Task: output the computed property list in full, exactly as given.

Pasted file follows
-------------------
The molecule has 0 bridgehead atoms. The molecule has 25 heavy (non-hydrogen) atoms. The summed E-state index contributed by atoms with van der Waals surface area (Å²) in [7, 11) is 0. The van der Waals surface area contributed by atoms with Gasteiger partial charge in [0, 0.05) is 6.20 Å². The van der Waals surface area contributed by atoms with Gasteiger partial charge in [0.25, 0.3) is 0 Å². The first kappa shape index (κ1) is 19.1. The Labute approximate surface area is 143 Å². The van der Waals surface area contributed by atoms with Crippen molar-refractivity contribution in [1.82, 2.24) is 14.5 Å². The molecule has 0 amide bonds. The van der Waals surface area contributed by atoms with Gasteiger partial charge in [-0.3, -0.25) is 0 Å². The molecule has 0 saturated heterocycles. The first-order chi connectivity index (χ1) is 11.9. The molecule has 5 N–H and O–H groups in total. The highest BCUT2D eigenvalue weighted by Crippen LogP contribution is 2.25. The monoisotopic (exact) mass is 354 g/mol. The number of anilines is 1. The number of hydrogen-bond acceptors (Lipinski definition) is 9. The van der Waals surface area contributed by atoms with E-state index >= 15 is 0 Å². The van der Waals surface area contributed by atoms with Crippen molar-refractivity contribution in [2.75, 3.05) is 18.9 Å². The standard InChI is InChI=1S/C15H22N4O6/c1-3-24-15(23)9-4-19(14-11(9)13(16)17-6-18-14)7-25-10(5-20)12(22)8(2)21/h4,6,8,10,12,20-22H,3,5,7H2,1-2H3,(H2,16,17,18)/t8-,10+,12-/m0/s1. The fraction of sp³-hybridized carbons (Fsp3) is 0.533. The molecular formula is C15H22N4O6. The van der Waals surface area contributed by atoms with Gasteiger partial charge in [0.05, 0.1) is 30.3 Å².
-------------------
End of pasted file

The molecule has 0 bridgehead atoms. The molecule has 25 heavy (non-hydrogen) atoms. The summed E-state index contributed by atoms with van der Waals surface area (Å²) in [7, 11) is 0. The van der Waals surface area contributed by atoms with Gasteiger partial charge in [0, 0.05) is 6.20 Å². The van der Waals surface area contributed by atoms with Gasteiger partial charge in [0.25, 0.3) is 0 Å². The first kappa shape index (κ1) is 19.1. The Labute approximate surface area is 143 Å². The van der Waals surface area contributed by atoms with Crippen molar-refractivity contribution in [1.82, 2.24) is 14.5 Å². The molecule has 0 amide bonds. The van der Waals surface area contributed by atoms with Gasteiger partial charge in [-0.3, -0.25) is 0 Å². The molecule has 0 saturated heterocycles. The first-order chi connectivity index (χ1) is 11.9. The molecule has 5 N–H and O–H groups in total. The highest BCUT2D eigenvalue weighted by Crippen LogP contribution is 2.25. The monoisotopic (exact) mass is 354 g/mol. The number of anilines is 1. The number of hydrogen-bond acceptors (Lipinski definition) is 9. The van der Waals surface area contributed by atoms with E-state index >= 15 is 0 Å². The van der Waals surface area contributed by atoms with Crippen molar-refractivity contribution in [2.75, 3.05) is 18.9 Å². The standard InChI is InChI=1S/C15H22N4O6/c1-3-24-15(23)9-4-19(14-11(9)13(16)17-6-18-14)7-25-10(5-20)12(22)8(2)21/h4,6,8,10,12,20-22H,3,5,7H2,1-2H3,(H2,16,17,18)/t8-,10+,12-/m0/s1. The fraction of sp³-hybridized carbons (Fsp3) is 0.533. The molecular formula is C15H22N4O6. The van der Waals surface area contributed by atoms with Gasteiger partial charge in [0.05, 0.1) is 30.3 Å².